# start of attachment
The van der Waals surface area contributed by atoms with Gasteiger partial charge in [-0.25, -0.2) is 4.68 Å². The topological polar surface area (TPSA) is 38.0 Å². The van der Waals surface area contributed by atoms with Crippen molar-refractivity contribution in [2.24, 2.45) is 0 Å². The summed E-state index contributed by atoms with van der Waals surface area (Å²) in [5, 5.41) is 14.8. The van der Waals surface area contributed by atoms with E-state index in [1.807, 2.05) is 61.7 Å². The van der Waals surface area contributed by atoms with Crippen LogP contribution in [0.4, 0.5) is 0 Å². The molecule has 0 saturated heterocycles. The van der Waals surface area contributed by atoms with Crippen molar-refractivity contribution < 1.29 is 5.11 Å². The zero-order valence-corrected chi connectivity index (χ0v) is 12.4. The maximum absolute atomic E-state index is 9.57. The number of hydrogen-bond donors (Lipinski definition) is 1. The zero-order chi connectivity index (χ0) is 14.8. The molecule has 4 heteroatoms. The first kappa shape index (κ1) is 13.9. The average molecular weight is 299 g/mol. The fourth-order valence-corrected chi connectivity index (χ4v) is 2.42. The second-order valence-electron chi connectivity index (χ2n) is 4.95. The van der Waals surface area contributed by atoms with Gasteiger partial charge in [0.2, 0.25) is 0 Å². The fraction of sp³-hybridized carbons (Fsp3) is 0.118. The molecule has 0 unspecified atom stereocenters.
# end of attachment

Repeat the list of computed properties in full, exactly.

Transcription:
The van der Waals surface area contributed by atoms with Gasteiger partial charge in [-0.25, -0.2) is 4.68 Å². The topological polar surface area (TPSA) is 38.0 Å². The van der Waals surface area contributed by atoms with Crippen molar-refractivity contribution in [2.24, 2.45) is 0 Å². The summed E-state index contributed by atoms with van der Waals surface area (Å²) in [5, 5.41) is 14.8. The van der Waals surface area contributed by atoms with E-state index in [1.807, 2.05) is 61.7 Å². The van der Waals surface area contributed by atoms with Crippen LogP contribution in [0.4, 0.5) is 0 Å². The molecule has 0 saturated heterocycles. The van der Waals surface area contributed by atoms with Crippen molar-refractivity contribution < 1.29 is 5.11 Å². The zero-order valence-corrected chi connectivity index (χ0v) is 12.4. The maximum absolute atomic E-state index is 9.57. The number of hydrogen-bond donors (Lipinski definition) is 1. The zero-order chi connectivity index (χ0) is 14.8. The molecule has 4 heteroatoms. The first kappa shape index (κ1) is 13.9. The average molecular weight is 299 g/mol. The fourth-order valence-corrected chi connectivity index (χ4v) is 2.42. The second-order valence-electron chi connectivity index (χ2n) is 4.95. The van der Waals surface area contributed by atoms with Gasteiger partial charge in [0.2, 0.25) is 0 Å². The fraction of sp³-hybridized carbons (Fsp3) is 0.118. The molecule has 0 unspecified atom stereocenters.